Issue 107 : 19 June 2022

Talofa Lava, Kia Orana, Malo E Leilei, Tena Koutou, Hello ...

... and welcome to the latest issue of “For The Love Of The Game”, the official e-zine of the New Zealand Amateur Sport Association Inc., founded in Wellington, New Zealand in 2017.

If you have any feedback on this issue, ideas for future articles, or would like to contact the Editor, please click here. And, you are invited to forward the e-zine to others you know, who may be interested in reading it. An archive of earlier editions of the e-zine can be found here. For those who follow Twitter, you can also follow the Association, @AmateurSportNZ.

If you are interested in applying for membership of the Association, please click here.

Harbour Sport Seminar Echoes Growing Club Concern ...

A well-attended seminar at Harbour Sport in Albany, Auckland on 8 June echoed growing national concerns over the severe impacts the new Incorporated Societies Act 2022 will have on amateur sport clubs operated by community volunteers.

Club representatives from badminton, baseball, lawn bowls, hockey, netball, rugby league, softball, table tennis, tennis and touch rugby discussed the legislative changes and how they would need to adapt their existing club governance and operations in order to comply. It was apparent (as evidenced by Association research), that clubs were generally unaware of the new law and how it would change their current policies, practices and procedures. As noted below, the Association’s current national series of seminars continues the week after next.

Silver Lake Deal Not Enough To Kick Rugby’s Pokie Habit ...

In a recent media article, Association Chair Gordon Noble-Campbell said that (based on Association research) on average, an amateur sport club relied on grant funding for about a quarter of its annual income. “Obviously, some will be more financially sound than others in terms of their operations, given their size, and reach into a community, the number of fee paying members, the sponsorships they can gain or the facilities they own, but for all clubs the question of where does the money come from is always a fundamental one.”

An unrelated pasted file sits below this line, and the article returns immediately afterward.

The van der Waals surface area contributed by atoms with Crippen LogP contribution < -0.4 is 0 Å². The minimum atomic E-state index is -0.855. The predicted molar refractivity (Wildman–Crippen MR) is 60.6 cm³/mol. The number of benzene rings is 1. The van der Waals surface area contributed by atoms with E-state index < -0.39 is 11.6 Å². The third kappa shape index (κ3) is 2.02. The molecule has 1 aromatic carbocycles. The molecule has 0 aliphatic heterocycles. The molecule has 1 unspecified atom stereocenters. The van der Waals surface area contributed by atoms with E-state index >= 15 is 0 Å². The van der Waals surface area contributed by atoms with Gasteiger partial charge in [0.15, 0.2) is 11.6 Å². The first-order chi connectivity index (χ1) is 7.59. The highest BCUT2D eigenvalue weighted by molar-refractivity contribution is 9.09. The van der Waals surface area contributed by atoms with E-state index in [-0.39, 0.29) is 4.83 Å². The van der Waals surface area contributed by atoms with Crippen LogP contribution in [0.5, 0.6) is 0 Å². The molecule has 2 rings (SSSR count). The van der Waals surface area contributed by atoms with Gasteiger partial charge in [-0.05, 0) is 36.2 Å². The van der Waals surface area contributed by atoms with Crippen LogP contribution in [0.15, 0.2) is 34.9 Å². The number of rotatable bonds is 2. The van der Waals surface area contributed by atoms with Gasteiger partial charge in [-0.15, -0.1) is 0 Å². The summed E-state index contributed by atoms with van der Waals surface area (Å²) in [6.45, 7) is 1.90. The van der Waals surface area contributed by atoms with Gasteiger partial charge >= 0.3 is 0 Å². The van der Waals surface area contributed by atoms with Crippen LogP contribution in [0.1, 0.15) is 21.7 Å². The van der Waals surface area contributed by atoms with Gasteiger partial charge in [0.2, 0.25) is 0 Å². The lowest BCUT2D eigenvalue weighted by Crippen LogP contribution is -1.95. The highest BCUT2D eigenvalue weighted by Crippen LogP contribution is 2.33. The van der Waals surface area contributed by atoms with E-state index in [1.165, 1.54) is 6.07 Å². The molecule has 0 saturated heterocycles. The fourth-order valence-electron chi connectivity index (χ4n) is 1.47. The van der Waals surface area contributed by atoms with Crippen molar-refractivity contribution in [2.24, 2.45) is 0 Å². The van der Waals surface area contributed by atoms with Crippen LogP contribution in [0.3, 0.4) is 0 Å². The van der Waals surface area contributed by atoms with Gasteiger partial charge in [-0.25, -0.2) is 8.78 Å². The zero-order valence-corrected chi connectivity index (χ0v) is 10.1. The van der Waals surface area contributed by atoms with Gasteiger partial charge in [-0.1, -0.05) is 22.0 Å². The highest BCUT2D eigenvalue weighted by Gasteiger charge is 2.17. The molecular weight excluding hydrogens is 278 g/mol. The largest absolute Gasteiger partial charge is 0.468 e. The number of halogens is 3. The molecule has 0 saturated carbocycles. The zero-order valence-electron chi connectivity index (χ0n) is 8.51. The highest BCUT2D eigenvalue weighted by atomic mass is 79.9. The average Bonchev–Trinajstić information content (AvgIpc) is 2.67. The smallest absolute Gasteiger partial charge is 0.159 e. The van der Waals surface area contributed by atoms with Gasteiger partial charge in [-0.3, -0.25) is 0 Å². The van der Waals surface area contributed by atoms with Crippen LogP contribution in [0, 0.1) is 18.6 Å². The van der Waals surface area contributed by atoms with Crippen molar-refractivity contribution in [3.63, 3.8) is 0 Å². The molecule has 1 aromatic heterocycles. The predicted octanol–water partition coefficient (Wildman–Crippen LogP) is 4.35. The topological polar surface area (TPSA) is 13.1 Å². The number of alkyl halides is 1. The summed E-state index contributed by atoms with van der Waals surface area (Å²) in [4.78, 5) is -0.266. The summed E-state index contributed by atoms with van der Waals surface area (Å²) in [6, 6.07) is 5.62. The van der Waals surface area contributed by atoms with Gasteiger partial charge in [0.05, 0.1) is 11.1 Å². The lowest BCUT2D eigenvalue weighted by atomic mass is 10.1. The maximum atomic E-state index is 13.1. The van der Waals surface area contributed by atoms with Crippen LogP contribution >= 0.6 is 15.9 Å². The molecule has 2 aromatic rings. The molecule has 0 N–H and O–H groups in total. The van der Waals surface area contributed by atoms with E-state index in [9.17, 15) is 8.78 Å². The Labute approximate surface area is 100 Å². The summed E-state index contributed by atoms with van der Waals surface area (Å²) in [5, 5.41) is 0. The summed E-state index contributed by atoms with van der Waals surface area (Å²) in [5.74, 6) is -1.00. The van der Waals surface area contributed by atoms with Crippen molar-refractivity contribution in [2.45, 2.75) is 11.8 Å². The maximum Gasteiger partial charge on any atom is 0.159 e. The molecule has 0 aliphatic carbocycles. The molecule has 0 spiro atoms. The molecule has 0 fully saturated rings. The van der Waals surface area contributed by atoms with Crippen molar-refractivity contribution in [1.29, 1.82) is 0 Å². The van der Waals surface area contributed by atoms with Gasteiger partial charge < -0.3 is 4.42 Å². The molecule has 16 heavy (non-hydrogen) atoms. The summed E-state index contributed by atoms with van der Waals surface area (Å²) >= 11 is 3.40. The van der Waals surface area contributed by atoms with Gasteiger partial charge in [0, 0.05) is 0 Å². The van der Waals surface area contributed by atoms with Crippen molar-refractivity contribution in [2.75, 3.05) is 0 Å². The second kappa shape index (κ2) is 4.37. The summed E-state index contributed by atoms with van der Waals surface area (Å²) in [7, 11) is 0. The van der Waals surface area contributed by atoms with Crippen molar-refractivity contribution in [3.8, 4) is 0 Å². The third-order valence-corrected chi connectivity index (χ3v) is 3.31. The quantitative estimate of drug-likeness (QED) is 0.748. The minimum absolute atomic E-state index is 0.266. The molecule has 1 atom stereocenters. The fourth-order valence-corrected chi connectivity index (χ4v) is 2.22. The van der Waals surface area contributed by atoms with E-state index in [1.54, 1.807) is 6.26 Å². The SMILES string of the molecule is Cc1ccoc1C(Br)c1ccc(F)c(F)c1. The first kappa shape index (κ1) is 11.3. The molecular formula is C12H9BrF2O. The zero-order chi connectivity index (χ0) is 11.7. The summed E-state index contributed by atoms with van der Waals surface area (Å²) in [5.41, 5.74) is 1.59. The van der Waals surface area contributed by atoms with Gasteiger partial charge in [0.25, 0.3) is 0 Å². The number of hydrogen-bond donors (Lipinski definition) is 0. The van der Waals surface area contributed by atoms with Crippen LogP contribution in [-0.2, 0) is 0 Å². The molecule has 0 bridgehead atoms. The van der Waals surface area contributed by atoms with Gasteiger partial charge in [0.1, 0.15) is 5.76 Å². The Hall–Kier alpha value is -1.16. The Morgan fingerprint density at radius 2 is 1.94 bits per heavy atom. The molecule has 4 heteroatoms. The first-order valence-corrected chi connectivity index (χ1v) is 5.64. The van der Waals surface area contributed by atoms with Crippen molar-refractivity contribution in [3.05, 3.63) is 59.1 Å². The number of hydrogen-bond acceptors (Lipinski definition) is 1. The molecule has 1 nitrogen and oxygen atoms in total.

Rugby Union receives the biggest amount of pokie funding of any sport in New Zealand and despite a fresh cash injection from the Silver Lake deal, "newsroom" reports that clubs are committed to protecting that lucrative revenue stream. You can read newsroom’s story, here.

"Not For Profits" Not Up To Speed In Understanding New Legislation ...

A new report from "Grant Thornton" (a global network of independent accounting and consulting firms) on the not-for-profit sector in New Zealand reveals that, “many organisations do not yet have a strong grasp of all upcoming legislation, what’s required and the implications - particularly those impacted by the replacement of the Incorporated Societies Act and proposed changes from the recent release of the Charities Act Review. There is a very real possibility of exposure to risk if these entities don’t brush up on their responsibilities – and quickly.”

Report co-author, Barry Baker notes, “engagement with, and understanding of certain legislative changes has been unexpectedly low”. In the case of the Incorporated Societies Act 2022, Baker also notes, “there are financial penalties for non-compliance with the Act, and prison terms for more extreme cases.” You can dowload the Grant Thornton report, by clicking here.

Equipment Lending Centres Seen As Way To Increase Participation ...

The Government of Quebec has announced an investment of US$31.2 million over the next five years to create a network of sports equipment-lending-centres. The goal is to make accessible to all, in every region of the province, a full range of sport and recreational equipment.

The innovative programme has three components. The first is the purchase of equipment which will then be loaned free of charge to anyone who requests it. These purchases will be made, if possible, through local suppliers. The second component is the creation of a network of equipment-lending-centres, operated by regional organisations well-embedded in their communities. The third component is the creation of a database, used by the centres to coordinate the regions among themselves. You can read more about the programme, here.

Upcoming Seminars : Greater Wellington Region ...